Wild-card weekend is no longer about two long shots duking it out before facing the NFL’s elite in their building in the divisional round. Wild-card weekend is where winners are born. At least one Super Bowl participant has played on wild-card weekend in six of the last seven Super Bowls. Keep that in mind as you watch the games on Saturday and Sunday. You might want to also consider Peter Schrager's top 10 storylines:
Randall Cobb’s back. That’s scary
Though Manning and Peterson got all the MVP love this month, Aaron Rodgers put on one heck of a show in 2012. Without the services of Jordy Nelson or Greg Jennings for much of the season, and with Clay Matthews and Charles Woodson out on defense, the Packers still won 11 games and the NFC North Division title. Randall Cobb wasn’t in the lineup in last week's loss to the Vikings. He will be this weekend. Though he doesn’t get the press other receivers in the NFC do, he had arguably the most improved year for any wideout in the entire NFL. These playoffs may be his coming out party.
A different Andy Dalton than last year
Andy Dalton didn’t play well in his first career NFL postseason start in last January’s 31-10 playoff loss in Houston. In fact, he threw zero touchdowns and three interceptions in what was arguably the worst start of his two-year NFL career. But that was a different Dalton than the one we’ll see on Saturday. He was sick, drained and beat up last season at this time. Now, he’s no longer a rookie, he hasn’t lost weight this season, and he’s got a better team around him. Dalton’s not the same wide-eyed kid he was last January. He’s an NFL quarterback ready to lead his team through the playoffs. Expect a much better effort on Saturday.
The Bengals defensive line up against the Texans offensive line
All eyes may be on Matt Schaub and whether he can win his first playoff start, but I’ll be watching that ferocious Cincinnati defensive line against the big fellas on the Houston offensive line. Duane Brown and Wade Smith had huge years for the Texans, but they struggled against the 49ers and Packers pass rush this season. Cincinnati’s pass rush may be the best in the league. If Geno Atkins, Carlos Dunlap and the rest of Cincy’s young front seven can get to Schaub early, his first start will be a memorable one … for all the wrong reasons.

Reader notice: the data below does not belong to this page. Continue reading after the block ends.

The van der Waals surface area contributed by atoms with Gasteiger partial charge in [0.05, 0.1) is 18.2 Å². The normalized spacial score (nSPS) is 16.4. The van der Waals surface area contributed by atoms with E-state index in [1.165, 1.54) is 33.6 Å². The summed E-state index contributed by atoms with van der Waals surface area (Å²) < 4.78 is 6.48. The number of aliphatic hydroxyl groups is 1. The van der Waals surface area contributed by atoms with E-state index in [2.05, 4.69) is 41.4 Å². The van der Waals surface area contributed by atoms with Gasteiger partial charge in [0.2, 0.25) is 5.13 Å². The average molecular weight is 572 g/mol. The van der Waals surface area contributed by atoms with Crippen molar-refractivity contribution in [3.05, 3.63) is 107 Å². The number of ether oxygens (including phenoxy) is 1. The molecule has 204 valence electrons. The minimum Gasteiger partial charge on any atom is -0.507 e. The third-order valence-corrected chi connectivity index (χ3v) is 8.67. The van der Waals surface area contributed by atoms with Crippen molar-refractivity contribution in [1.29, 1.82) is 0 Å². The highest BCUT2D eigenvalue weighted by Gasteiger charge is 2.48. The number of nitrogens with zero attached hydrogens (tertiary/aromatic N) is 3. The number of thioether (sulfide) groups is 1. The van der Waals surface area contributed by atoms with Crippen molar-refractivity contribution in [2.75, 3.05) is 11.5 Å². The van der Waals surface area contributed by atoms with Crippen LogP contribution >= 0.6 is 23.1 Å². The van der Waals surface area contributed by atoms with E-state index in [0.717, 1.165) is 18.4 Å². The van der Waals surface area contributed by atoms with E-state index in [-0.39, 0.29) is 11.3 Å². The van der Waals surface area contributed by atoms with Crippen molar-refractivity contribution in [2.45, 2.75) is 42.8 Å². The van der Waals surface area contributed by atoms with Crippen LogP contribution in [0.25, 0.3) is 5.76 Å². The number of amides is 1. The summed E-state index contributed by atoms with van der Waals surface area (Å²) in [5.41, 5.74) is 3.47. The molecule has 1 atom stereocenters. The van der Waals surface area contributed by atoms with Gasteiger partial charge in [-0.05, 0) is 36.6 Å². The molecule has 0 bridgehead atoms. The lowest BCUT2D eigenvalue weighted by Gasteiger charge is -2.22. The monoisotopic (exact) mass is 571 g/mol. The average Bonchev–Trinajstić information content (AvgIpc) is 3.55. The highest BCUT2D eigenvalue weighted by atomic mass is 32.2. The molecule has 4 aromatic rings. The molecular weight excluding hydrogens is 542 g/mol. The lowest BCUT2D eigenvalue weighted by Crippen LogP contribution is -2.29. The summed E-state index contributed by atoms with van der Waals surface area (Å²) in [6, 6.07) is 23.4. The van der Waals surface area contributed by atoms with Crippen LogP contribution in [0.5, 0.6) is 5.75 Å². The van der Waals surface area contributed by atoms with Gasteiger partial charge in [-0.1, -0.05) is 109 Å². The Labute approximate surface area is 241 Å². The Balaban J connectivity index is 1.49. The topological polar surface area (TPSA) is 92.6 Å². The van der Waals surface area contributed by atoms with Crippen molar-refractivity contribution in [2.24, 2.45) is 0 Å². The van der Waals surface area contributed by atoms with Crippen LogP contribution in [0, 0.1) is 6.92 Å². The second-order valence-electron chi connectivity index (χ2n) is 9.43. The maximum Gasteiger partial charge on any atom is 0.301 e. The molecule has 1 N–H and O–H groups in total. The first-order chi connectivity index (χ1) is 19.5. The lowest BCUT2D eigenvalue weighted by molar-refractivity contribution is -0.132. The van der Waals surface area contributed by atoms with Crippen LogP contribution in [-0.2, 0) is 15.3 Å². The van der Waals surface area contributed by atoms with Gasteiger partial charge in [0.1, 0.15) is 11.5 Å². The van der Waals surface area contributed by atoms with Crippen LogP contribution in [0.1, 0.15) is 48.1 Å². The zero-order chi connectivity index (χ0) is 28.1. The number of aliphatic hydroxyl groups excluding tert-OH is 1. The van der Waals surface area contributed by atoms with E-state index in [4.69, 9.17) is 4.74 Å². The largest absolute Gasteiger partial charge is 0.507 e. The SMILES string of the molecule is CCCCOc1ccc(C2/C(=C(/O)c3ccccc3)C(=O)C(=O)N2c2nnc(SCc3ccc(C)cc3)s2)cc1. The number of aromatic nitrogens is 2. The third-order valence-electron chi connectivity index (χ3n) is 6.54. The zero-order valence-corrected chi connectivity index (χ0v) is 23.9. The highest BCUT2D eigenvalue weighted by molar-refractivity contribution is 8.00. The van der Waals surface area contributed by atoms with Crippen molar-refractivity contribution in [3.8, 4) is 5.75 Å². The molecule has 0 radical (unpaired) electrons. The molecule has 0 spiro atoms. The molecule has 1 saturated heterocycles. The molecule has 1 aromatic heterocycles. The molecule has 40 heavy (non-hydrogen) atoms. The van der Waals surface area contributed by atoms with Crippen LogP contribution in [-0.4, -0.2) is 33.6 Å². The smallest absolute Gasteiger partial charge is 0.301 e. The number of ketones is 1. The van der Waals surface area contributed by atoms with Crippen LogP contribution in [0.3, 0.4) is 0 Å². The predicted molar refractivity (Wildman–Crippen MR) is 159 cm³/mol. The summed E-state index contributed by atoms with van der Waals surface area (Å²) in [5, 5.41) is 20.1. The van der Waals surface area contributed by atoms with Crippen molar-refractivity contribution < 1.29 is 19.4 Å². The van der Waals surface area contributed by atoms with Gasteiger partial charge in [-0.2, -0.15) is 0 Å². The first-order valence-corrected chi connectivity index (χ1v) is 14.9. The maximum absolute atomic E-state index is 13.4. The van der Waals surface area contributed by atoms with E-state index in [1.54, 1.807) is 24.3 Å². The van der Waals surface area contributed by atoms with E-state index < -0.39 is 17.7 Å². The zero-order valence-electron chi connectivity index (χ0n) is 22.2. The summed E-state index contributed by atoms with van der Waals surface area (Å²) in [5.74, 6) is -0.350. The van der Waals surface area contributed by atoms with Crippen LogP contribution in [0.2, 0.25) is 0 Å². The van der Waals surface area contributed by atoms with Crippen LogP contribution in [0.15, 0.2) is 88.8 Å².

Bruce Arians, the Colts, and the NFL coaching carousel
Though we’ve seen it time and time again in the NFL playoffs, the thought of an assistant coach who’s simultaneously interviewing for other NFL jobs has to be a bit unsettling for fans. Arians has been reportedly linked to the Bears and Chargers head-coaching jobs already. He had the flu and missed practice Thursday. Arians may win Coach of the Year. He was magnificent. But it’s fair to wonder if Sunday — with all this going on around him — is going to be the last time we see him in Colts’ blue and white.
The myth of Lambeau Field in January
It’s supposed to be 17 degrees on Saturday night in Lambeau, which on first thought, would make you assume Green Bay’s an easy favorite over a dome team like the Vikings. But, think again. Lambeau Field — a place no road team had won a playoff game from 1933 to 2003 — has become a bit friendlier to foes of late. Michael Vick and the Falcons beat the Packers at night in Lambeau in 2003. Randy Moss mooned the fans and the Vikings beat the Packers a few years later. And the Giants have won at Lambeau in January on their two recent Super Bowl runs. It’s not impossible to win at Lambeau Field in January. Especially the way the Vikings have been playing of late.
Gus Bradley’s defense doesn’t mess around